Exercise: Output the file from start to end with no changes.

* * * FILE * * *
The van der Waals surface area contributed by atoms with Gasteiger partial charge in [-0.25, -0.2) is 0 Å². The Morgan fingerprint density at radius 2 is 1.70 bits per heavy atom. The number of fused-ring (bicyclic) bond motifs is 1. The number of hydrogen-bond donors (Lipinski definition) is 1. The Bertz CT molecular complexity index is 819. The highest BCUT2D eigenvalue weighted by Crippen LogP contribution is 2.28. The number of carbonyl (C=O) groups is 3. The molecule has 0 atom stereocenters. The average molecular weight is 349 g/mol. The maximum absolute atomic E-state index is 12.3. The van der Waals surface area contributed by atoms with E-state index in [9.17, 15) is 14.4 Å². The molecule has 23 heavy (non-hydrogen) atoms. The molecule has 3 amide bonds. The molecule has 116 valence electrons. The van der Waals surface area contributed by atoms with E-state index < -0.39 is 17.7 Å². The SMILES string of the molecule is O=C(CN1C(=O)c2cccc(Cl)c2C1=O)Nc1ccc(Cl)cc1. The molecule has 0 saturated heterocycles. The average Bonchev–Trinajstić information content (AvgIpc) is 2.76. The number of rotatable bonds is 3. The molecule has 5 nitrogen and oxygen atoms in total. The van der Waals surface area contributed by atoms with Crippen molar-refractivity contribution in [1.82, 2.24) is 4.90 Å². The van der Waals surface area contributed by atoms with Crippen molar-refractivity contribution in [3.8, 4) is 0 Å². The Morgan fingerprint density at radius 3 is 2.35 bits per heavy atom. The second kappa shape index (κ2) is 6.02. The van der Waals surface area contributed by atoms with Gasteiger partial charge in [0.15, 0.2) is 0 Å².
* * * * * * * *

The van der Waals surface area contributed by atoms with Gasteiger partial charge in [-0.25, -0.2) is 0 Å². The Morgan fingerprint density at radius 2 is 1.70 bits per heavy atom. The number of fused-ring (bicyclic) bond motifs is 1. The number of hydrogen-bond donors (Lipinski definition) is 1. The Bertz CT molecular complexity index is 819. The highest BCUT2D eigenvalue weighted by Crippen LogP contribution is 2.28. The number of carbonyl (C=O) groups is 3. The molecule has 0 atom stereocenters. The average molecular weight is 349 g/mol. The maximum absolute atomic E-state index is 12.3. The van der Waals surface area contributed by atoms with E-state index in [9.17, 15) is 14.4 Å². The molecule has 23 heavy (non-hydrogen) atoms. The molecule has 3 amide bonds. The molecule has 116 valence electrons. The van der Waals surface area contributed by atoms with E-state index < -0.39 is 17.7 Å². The SMILES string of the molecule is O=C(CN1C(=O)c2cccc(Cl)c2C1=O)Nc1ccc(Cl)cc1. The molecule has 0 saturated heterocycles. The average Bonchev–Trinajstić information content (AvgIpc) is 2.76. The number of rotatable bonds is 3. The molecule has 5 nitrogen and oxygen atoms in total. The van der Waals surface area contributed by atoms with Crippen molar-refractivity contribution in [1.82, 2.24) is 4.90 Å². The van der Waals surface area contributed by atoms with Crippen molar-refractivity contribution in [3.8, 4) is 0 Å². The Morgan fingerprint density at radius 3 is 2.35 bits per heavy atom. The second kappa shape index (κ2) is 6.02. The van der Waals surface area contributed by atoms with Gasteiger partial charge in [0.15, 0.2) is 0 Å².